The past 12 months have not painted a pretty picture for stock markets around the world. The last few years made investing look easy, and this year has served as a little reminder that successful long-term investing is anything but easy. With all the negative headlines, you may ask “What helps us sleep at night?” It certainly has a lot to do with the fact that while it might feel like we’re in unprecedented times, as far as the stock market is concerned, this decline is quite ordinary. It is important to remember that we don’t get caught up in the hype, and continue to only recommend sound, proven investments for our clients.
Where do things go from here? With the average bear market decline being 32.7% and lasting 367 days, it is safe to say we are still some distance from average. So, could things get worse before they get better? The short answer is yes!
As behavioural finance author Morgan Housel writes:
“If you can accept that it might get worse before it gets better, and if you can accept that declines lay the foundation for future returns, you will be much better off than the person who thinks otherwise.”
“Investing in your long-term future is of course great, because the odds that you’ll be around and everyone else will become more productive are pretty good. But trying to predict the exact path we’ll take to get there can be such a waste of resources. I describe my forecasting model as “good enough.”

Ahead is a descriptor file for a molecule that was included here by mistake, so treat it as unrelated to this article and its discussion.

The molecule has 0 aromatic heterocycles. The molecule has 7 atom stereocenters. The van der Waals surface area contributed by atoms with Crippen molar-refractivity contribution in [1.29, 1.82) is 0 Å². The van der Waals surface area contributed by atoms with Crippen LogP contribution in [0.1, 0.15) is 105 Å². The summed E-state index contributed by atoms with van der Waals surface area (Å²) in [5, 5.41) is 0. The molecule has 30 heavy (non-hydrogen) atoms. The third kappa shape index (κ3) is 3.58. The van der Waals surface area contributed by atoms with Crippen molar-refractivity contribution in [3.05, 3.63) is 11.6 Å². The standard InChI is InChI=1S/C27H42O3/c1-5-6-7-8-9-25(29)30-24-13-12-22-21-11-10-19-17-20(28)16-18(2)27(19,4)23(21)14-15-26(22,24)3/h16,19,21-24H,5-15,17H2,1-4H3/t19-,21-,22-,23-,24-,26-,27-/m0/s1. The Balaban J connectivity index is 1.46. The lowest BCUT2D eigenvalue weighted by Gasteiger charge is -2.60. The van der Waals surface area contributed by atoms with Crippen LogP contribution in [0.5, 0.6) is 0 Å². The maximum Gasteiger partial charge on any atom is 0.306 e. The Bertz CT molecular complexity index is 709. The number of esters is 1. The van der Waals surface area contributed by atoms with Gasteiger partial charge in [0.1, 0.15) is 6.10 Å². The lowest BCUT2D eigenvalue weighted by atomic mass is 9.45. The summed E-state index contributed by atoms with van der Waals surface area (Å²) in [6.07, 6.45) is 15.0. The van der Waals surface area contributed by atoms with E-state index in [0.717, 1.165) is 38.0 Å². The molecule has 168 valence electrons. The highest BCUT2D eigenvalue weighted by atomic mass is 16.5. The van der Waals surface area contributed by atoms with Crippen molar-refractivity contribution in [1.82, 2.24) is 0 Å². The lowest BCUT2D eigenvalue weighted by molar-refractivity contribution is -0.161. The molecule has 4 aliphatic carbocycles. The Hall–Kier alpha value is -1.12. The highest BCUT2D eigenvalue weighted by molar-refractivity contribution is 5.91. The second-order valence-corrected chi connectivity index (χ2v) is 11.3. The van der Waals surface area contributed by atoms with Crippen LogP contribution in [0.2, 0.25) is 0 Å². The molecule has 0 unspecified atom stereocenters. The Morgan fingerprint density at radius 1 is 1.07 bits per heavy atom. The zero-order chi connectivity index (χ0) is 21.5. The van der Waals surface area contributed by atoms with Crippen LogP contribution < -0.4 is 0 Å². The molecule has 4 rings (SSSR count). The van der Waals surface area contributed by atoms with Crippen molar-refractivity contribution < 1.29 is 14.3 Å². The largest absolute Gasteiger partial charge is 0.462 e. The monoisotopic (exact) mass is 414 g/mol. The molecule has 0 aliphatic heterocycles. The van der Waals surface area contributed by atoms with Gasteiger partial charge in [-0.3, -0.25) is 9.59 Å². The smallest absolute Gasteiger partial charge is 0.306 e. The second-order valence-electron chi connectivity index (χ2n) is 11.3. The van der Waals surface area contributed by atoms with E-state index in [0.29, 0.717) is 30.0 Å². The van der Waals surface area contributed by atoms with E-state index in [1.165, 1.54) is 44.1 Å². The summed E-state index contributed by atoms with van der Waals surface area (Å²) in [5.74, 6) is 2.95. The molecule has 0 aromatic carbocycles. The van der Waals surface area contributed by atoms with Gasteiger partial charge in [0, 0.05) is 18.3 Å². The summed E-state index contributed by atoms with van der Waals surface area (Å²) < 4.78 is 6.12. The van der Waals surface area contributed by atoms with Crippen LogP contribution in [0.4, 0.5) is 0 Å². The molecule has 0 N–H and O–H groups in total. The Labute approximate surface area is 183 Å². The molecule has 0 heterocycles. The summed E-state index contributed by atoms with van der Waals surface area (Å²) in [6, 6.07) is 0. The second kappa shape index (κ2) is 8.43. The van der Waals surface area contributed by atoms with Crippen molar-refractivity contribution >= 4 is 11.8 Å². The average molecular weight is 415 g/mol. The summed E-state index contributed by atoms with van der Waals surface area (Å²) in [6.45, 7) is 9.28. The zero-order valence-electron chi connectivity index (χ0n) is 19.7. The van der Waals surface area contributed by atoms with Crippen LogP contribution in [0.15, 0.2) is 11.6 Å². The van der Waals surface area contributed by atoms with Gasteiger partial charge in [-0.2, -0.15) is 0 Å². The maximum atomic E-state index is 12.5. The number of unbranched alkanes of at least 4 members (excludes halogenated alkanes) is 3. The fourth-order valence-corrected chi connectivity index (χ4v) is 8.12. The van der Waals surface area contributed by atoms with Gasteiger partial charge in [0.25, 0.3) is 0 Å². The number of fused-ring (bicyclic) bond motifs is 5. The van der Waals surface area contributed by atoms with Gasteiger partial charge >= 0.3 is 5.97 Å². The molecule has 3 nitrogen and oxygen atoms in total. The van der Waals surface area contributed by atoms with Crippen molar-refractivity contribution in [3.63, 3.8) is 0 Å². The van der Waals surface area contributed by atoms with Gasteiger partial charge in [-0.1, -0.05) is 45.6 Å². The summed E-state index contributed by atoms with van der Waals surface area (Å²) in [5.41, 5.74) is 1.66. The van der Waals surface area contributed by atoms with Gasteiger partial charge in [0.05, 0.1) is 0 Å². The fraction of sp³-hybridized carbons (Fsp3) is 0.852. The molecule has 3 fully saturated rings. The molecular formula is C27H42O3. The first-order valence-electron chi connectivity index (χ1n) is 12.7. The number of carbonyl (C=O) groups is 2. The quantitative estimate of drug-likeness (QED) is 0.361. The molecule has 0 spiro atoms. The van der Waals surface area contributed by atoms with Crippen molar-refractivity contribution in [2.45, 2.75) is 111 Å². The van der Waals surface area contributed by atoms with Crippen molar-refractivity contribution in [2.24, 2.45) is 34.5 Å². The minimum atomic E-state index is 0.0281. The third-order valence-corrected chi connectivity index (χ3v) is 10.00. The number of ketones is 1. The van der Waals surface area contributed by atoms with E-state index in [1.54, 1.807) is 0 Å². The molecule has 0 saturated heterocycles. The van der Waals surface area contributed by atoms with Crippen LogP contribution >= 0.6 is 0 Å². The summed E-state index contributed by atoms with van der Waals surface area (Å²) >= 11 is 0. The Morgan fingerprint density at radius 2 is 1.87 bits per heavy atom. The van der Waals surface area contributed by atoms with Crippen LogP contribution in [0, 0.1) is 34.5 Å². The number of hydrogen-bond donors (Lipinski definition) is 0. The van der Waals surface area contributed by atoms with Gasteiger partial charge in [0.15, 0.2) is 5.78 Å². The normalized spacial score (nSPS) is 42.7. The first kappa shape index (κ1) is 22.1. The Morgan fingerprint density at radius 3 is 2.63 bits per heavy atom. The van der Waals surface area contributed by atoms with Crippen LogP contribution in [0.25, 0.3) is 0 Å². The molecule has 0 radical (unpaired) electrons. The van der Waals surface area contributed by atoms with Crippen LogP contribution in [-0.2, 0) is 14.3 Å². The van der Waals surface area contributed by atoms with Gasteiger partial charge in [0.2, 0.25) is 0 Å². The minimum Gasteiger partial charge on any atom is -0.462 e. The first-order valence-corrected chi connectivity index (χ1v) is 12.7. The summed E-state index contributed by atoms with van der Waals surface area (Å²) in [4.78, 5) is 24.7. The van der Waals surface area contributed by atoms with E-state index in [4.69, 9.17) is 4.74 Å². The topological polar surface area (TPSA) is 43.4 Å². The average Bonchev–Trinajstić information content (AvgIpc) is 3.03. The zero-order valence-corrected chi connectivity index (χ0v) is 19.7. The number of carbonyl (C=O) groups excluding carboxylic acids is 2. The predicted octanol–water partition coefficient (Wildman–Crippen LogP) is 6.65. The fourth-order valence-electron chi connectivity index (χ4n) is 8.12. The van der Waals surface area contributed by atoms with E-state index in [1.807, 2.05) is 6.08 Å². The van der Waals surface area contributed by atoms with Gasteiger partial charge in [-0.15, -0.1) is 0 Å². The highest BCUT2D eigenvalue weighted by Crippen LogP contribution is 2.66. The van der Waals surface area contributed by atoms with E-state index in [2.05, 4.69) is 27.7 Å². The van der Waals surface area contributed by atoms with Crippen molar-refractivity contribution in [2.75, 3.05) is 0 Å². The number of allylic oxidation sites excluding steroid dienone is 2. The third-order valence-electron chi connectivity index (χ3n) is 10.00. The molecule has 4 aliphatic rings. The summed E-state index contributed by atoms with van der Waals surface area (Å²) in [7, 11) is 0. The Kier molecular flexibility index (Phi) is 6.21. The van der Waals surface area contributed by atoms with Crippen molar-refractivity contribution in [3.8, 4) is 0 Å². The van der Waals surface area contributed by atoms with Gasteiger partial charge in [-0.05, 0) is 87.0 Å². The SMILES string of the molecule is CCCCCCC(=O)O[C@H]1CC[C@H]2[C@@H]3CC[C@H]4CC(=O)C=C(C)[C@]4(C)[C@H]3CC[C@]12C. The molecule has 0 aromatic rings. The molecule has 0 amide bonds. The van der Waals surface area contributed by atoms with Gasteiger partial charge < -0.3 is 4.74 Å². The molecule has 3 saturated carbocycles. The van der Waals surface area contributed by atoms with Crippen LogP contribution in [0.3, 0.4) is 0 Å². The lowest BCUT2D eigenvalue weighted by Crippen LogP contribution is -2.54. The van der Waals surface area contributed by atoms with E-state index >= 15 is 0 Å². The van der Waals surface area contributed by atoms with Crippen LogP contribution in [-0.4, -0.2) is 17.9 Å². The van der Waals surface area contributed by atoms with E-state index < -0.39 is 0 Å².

As we read his model of “good enough” we could not help but smile not only at the sheer simplicity he writes with, but also how each point aligns with our guiding principles (shown in brackets) for long-term success.
He continues to say:
- I’m confident people will solve problems and become more productive over time. (Faith In the Future)
- I’m confident markets will allocate the rewards of that productivity to investors over time. (Patience)
- I’m confident in other people’s overconfidence, so I know there will be mistakes and accidents and booms and busts along the way. (Discipline)
“It’s less about admitting that we can’t forecast, and more about acknowledging that if your forecast is merely good enough, you can invest your time and resources more efficiently elsewhere in life”
We know that in the short term, economies are largely driven by the behavioural habits of its people. If history has taught us anything it is that human behaviour is anything but predictable. If human behaviour is unpredictable; we ask, how can the short-term direction of the economy be forecasted accurately? (hint… it can’t)